I was closely monitored, measured, tested, weighed, poked, and prodded for nine months by a team of doctors. I ate low carb meals and snacks (Smoothies, Balance bars, and chicken) even though what I really wanted was a piece of peanut butter toast. I tested my blood sugar so often that my finger tips were hard and calloused. Every time I got a “bad” reading (180+), I was plagued by guilt and imagined the sugar flowing like poison through my blood into my baby. In the high risk room of the local hospital I held my breath every time I had an ultrasound, worrying about what I might see in those blurry images. I tried to read the face of the technician for clues, but her eyes were flat and unblinking. So I worked hard to avoid bad readings and low blood sugars. I worked hard to exercise, take my vitamins and go to all my doctor appointments but I also watched my friend at work who was due a few weeks before me and listened to her talk about taking long baths, sleeping late on the weekend, and drinking milkshakes and burned with envy. It sounded so easy. I struggled to think positive thoughts, to visualize a healthy baby, to treat my body less like a machine and more like a mother-to-be.
My son was born on August 28th, 2001. I tell him the story of his birth on the eve of his birthday every year, just like my mother tells me mine. I tell him how my feet were so swollen that they hurt to touch, how the sun was white and flat in the sky, how the heat felt like Saran Wrap around my legs. I tell him how his dad and I drove to the hospital and checked ourselves in. How I spent the first night there alone and how, first thing the next morning, I was hooked up to IV’s and monitors and pushed for over two hours. I edit the part about how the drugs, the pushing, the vacuum, and forceps couldn’t get him out, how he had to be cut from my imperfect body. I tell him the part about hearing his cry, how something split apart inside of me with that sound, the sound of my child. He was here, I was a mother, and that was all that mattered.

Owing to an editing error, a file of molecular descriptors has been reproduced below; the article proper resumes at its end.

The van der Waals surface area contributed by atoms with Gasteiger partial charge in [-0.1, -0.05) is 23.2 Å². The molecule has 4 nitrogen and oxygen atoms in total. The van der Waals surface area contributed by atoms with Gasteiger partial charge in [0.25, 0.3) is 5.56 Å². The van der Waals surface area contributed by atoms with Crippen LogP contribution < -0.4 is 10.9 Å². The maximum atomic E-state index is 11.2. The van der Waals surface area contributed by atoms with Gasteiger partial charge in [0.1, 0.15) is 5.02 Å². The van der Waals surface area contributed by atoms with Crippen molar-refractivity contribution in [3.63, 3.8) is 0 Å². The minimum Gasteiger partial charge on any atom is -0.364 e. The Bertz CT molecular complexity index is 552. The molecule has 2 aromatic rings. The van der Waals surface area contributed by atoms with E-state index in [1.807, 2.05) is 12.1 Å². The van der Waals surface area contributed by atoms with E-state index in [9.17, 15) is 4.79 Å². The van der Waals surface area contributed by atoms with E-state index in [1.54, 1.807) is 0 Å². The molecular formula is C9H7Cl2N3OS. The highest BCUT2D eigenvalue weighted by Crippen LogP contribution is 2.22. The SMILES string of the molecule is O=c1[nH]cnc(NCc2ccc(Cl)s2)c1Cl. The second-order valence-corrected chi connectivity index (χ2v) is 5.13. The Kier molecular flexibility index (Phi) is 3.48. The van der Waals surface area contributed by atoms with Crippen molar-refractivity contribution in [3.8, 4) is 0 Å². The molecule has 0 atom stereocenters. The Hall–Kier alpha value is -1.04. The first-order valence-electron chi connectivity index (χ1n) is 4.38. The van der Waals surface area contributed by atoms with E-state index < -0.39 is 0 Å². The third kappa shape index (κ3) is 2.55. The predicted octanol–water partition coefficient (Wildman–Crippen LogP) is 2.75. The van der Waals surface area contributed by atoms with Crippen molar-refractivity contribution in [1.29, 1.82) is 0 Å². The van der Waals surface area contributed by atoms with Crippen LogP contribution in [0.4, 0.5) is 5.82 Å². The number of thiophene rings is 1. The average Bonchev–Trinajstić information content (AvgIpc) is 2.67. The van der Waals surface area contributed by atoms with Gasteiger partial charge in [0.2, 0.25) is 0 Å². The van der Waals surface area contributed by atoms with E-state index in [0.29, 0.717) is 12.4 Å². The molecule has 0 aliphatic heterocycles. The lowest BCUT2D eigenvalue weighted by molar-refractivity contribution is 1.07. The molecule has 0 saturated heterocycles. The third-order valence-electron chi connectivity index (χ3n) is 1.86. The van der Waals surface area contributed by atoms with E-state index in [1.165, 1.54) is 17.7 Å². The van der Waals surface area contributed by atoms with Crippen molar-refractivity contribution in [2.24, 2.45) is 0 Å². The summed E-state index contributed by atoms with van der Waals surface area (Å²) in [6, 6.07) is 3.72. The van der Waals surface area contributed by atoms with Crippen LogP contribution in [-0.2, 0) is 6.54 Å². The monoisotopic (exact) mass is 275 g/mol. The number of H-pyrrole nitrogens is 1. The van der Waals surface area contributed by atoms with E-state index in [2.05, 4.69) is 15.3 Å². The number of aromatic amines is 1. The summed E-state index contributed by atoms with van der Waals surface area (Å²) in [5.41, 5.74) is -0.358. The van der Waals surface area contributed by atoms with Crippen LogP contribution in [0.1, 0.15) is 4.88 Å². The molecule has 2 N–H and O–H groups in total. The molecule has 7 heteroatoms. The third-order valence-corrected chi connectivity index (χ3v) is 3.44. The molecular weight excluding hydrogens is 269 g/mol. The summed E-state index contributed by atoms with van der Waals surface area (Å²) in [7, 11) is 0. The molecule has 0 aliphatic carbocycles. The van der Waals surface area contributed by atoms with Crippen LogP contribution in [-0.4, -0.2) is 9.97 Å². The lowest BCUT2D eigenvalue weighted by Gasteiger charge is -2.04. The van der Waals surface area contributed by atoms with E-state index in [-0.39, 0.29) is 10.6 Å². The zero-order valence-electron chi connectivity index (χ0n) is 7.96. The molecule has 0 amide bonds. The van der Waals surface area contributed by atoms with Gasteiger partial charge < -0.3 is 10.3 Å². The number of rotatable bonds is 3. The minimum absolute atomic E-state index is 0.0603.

That was seven years ago and so much has changed. I am now a mother to two healthy boys. Since I became a mother, my husband hasn’t reached over in the middle of the night to feel my sweaty back, to wake from the heaviness of sleep and rush to the kitchen for a glass of juice. Since I became a mother, he hasn’t had to hold my head up and pour the juice into my mouth to try and bring me back. Becoming a mother has taught me how to take care of myself.
Becoming a mother has also inspired me to reach out to other mothers living within the restrictions of a chronic disease. Mothers like myself who kick their legs as they try to keep the weights of disease from pulling them to the murky bottom. We are mothers with illnesses who bake dinners for teacher appreciation week, drive to t-ball practice and tennis lessons, arrange play-dates, drop our kids off at school, commute to work, and rock our babies until they fall back to sleep. We are mothers who test blood sugar levels, give shots, take medications, manage pain, and arrange for doctor visits. Most of all, we are mothers caught in the familiar balancing act of work, raising a family, finding time for ourselves and for our partners. What makes us different is Diabetes, Lupus, Multiple Sclerosis, Chronic Pain, Arthritis, Fibromyalgia, Crohn’s, Epilepsy, Depression or other unending illnesses. What makes us different are medications, complications, emotional and physical pain. What unites us is that we are mothers reading and writing our stories. We will tell our stories of illness because telling is what makes us stronger.